NSS Wants to Hear from You
I received the following message from George Whitesides yesterday:
Society requests input from members for NSS testimony before Congress
Next Wednesday, May 7, NSS Executive Director George Whitesides [hyperlink mine]will testify before the United States Senate on NASA and the nation's space policies. We would like to solicit your input as a member of the National Space Society for this important testimony. The testimony will be used by Congress as it considers reauthorization of NASA, which is the periodic direction from Congress to NASA on the priorities and programs of the agency. The hearing will be presided over by Florida's senior Senator, Bill Nelson. We would appreciate your comments on the future of the U.S. space program, its importance to the country, and the potential gap in human spaceflight capability, following the retirement of the Space Shuttle. Due to the immediate timeline, we would request that you submit your comments no later than Monday, May 5 [emphasis mine]. You can email your comments directly to George Whitesides at: email@example.com
Please include the following subject line with your email: "NSS Senate Testimony". All submissions will be read carefully and used as foundational materials for the NSS testimony. We will try to post the comments we receive on the NSS website. Please note in your response if you would prefer to keep your submission private. Thank you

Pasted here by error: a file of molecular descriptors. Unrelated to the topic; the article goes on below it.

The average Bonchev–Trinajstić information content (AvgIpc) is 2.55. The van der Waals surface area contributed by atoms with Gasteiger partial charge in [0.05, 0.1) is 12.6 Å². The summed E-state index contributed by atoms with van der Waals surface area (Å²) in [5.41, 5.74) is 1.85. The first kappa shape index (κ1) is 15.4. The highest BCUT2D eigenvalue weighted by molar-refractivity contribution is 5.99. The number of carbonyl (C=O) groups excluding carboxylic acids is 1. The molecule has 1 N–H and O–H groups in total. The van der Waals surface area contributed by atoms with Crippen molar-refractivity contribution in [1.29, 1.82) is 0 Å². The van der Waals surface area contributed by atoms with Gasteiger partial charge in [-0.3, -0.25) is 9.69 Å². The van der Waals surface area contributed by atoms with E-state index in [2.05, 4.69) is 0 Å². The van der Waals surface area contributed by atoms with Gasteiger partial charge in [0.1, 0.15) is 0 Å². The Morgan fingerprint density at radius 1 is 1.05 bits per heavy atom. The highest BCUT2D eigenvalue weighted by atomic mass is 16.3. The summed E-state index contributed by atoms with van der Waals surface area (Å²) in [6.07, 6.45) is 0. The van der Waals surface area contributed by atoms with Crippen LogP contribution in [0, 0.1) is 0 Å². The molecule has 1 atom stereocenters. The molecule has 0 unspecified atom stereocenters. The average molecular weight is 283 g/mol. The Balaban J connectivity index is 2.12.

for your visionary support of space, and thank you for your membership in NSS.
This is a good opportunity, if you're an NSS member, to get your thoughts out there. Admittedly, I've got a self-interested motive, because I support Constellation in my day job, but more importantly I just believe it's a good thing for the country.
Here's what I sent to George:
- Value of Space Exploration: I sing this song 20 different ways every day. For my own part, I just believe in reaching for greatness, achievement. That must come from effort, from hard work; it means we must have confidence in ourselves, our fellow citizens, and our collective ability to use human intelligence to solve human and technological problems. Space exploration is simply the ultimate expression of that reaching for greatness.
- Strategic Considerations: It has become clear, through the actions of Russia, China, India, and other nations, that space was not simply a one-time "space race" of the Cold War. These nations are pushing the envelope of their individual and collective abilities in space. They see space exploration--not just satellites--as a strategic, critical capability. We would be foolish not to do likewise.
- Implications of, and Solutions to, the Gap: The National Space Society recently sent letters to the ranking members of the House and Senate Appropriations Committees, asking them to increase funding for crew launches to the International Space Station under "Option D" of the Commercial Orbital Transportation Services program. The COTS program both encourages this nation's domestic spaceflight capability and reduces our dependency on other nations. If we don't reduce the gap, we run the risk of being held over a barrel if we want to send up our astronauts, or worse, being prevented from sending them at all.
- NASA's Needs for Continuing the VSE: NASA needs a simple but long-term commitment from the nation's elected officials in the form of re-authorization. In reality, it also needs 1 percent of the federal budget. With that 1 percent, we can fund Constellation, and keep our science, aeronautics, and Earth science programs robust.
Let's keep 'em flying. Heck, let's GET 'em flying! Remember: Ares I-X launches in 2009!